As with many zoom lenses in this price bracket, it features a variable aperture. This means the lens will need a fair degree of light for the clearest images, but if you don’t mind working within the apertures of f/5.6-f/8 most of the time, this zoom lens can provide a good deal of color and contrast in a very cost-effective package.
5. Sigma 70-300mm f/4-5.6 APO DG Macro (Budget Winner)
Sometimes you’re left scratching your head wondering how a lens manufacturer has produced a zoom in this price range which still provides good quality. Sigma seems to have achieved this feat with the 70-300mm f/4-5.6 APO DG Macro for a price that’s less than a bunch of quality lens filters.
The Sigma comes in with a 112-480mm reach on APS-C cameras, while also having an optical arrangement of 14 elements in 10 groups. The lens has some fancy elements in the form of two Special Low Dispersion versions to correct any lens anomalies. Plus a handy macro mode that works between the ranges of 200-300mm, with a magnification of 1:2.9 to 1:2.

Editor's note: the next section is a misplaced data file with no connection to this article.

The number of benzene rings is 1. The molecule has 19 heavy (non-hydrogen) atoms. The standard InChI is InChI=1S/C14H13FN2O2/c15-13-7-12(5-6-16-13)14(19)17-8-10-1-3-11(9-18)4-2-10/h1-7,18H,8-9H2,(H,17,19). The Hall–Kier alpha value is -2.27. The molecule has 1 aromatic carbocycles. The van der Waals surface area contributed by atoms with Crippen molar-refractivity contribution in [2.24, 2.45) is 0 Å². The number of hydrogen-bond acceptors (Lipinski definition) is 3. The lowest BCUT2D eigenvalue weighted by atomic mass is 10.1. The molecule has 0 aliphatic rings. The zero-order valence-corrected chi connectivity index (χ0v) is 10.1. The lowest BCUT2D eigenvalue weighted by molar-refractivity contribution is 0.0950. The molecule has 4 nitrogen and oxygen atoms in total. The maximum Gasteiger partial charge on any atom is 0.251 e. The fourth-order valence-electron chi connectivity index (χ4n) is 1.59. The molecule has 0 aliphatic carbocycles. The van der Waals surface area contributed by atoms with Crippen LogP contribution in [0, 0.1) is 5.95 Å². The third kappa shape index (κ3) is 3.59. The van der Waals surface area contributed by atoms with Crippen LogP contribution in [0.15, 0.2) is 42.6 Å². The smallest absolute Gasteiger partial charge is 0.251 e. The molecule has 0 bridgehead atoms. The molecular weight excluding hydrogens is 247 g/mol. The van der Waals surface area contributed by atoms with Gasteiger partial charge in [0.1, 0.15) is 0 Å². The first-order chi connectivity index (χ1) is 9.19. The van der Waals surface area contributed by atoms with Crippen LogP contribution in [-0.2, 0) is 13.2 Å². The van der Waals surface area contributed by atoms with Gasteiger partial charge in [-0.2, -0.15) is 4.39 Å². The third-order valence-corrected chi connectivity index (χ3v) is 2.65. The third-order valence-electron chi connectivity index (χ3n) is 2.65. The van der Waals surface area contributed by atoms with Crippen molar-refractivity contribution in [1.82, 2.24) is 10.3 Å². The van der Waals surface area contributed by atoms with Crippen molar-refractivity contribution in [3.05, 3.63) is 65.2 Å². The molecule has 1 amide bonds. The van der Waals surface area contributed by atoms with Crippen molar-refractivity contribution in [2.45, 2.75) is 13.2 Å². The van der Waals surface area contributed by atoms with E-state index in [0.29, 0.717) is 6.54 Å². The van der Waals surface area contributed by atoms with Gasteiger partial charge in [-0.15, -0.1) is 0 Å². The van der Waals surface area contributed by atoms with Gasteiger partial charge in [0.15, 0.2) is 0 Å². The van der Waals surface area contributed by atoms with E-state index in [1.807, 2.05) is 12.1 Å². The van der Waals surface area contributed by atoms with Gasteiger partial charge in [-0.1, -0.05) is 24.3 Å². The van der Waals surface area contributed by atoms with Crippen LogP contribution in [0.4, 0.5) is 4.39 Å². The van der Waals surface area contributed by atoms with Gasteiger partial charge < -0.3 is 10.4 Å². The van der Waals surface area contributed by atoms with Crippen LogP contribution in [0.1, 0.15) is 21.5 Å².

For Canon telephoto lenses under $250, you have a more limited working range, with the best results coming in between 70mm and 200mm. But if you’re working to the tightest of budgets and still need a respectable quality zoom, the Sigma is a decent offering to shortlist.
Final Results from the Best Canon Telephoto Lenses Under $250
The shortlist above proves that it’s entirely possible to buy into good lenses without breaking the bank. Most offerings in this price bracket will feature a variable aperture, needing a good deal of lighting to work at their best. Some have image stabilization which is a much-needed feature at the longer focal lengths, but those without this feature, it’s advisable to use a tripod as much as possible.
In essence, if you don’t mind operating within a more narrow working zone, all the Canon telephoto lenses under $250 above will provide respectable image quality. As originally mentioned, it is preferable to buy the best possible prime lens in this price bracket, but if you’re really dead set on a zoom, examples like the Tamron 18-200mm provide an amazing amount of quality for the price.